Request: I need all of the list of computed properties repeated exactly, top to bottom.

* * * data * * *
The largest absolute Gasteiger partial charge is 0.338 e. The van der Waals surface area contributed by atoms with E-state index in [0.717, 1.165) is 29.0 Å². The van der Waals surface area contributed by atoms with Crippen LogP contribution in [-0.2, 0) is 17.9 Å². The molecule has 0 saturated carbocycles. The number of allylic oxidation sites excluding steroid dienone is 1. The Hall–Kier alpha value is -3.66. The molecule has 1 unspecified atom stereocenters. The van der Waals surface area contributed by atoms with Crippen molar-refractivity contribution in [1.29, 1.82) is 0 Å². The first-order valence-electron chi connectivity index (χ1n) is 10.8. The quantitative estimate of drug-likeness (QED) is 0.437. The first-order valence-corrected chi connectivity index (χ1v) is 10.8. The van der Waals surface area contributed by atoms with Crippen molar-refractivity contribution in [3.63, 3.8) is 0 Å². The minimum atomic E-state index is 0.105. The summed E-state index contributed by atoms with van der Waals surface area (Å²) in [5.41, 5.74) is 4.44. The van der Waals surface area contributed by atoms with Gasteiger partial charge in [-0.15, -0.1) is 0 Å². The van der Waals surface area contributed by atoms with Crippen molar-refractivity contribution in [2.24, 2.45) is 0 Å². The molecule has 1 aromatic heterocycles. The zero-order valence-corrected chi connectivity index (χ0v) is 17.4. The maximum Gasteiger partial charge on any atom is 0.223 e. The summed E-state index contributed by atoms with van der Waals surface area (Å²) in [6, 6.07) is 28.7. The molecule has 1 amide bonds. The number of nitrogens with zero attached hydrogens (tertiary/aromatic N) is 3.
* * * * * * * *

The largest absolute Gasteiger partial charge is 0.338 e. The van der Waals surface area contributed by atoms with E-state index in [0.717, 1.165) is 29.0 Å². The van der Waals surface area contributed by atoms with Crippen LogP contribution in [-0.2, 0) is 17.9 Å². The molecule has 0 saturated carbocycles. The number of allylic oxidation sites excluding steroid dienone is 1. The Hall–Kier alpha value is -3.66. The molecule has 1 unspecified atom stereocenters. The van der Waals surface area contributed by atoms with Crippen molar-refractivity contribution in [1.29, 1.82) is 0 Å². The first-order valence-electron chi connectivity index (χ1n) is 10.8. The quantitative estimate of drug-likeness (QED) is 0.437. The first-order valence-corrected chi connectivity index (χ1v) is 10.8. The van der Waals surface area contributed by atoms with Crippen molar-refractivity contribution in [3.63, 3.8) is 0 Å². The minimum atomic E-state index is 0.105. The summed E-state index contributed by atoms with van der Waals surface area (Å²) in [5.41, 5.74) is 4.44. The van der Waals surface area contributed by atoms with Gasteiger partial charge in [-0.15, -0.1) is 0 Å². The van der Waals surface area contributed by atoms with Crippen molar-refractivity contribution in [2.24, 2.45) is 0 Å². The molecule has 1 aromatic heterocycles. The zero-order valence-corrected chi connectivity index (χ0v) is 17.4. The maximum Gasteiger partial charge on any atom is 0.223 e. The summed E-state index contributed by atoms with van der Waals surface area (Å²) in [6, 6.07) is 28.7. The molecule has 1 amide bonds. The number of nitrogens with zero attached hydrogens (tertiary/aromatic N) is 3.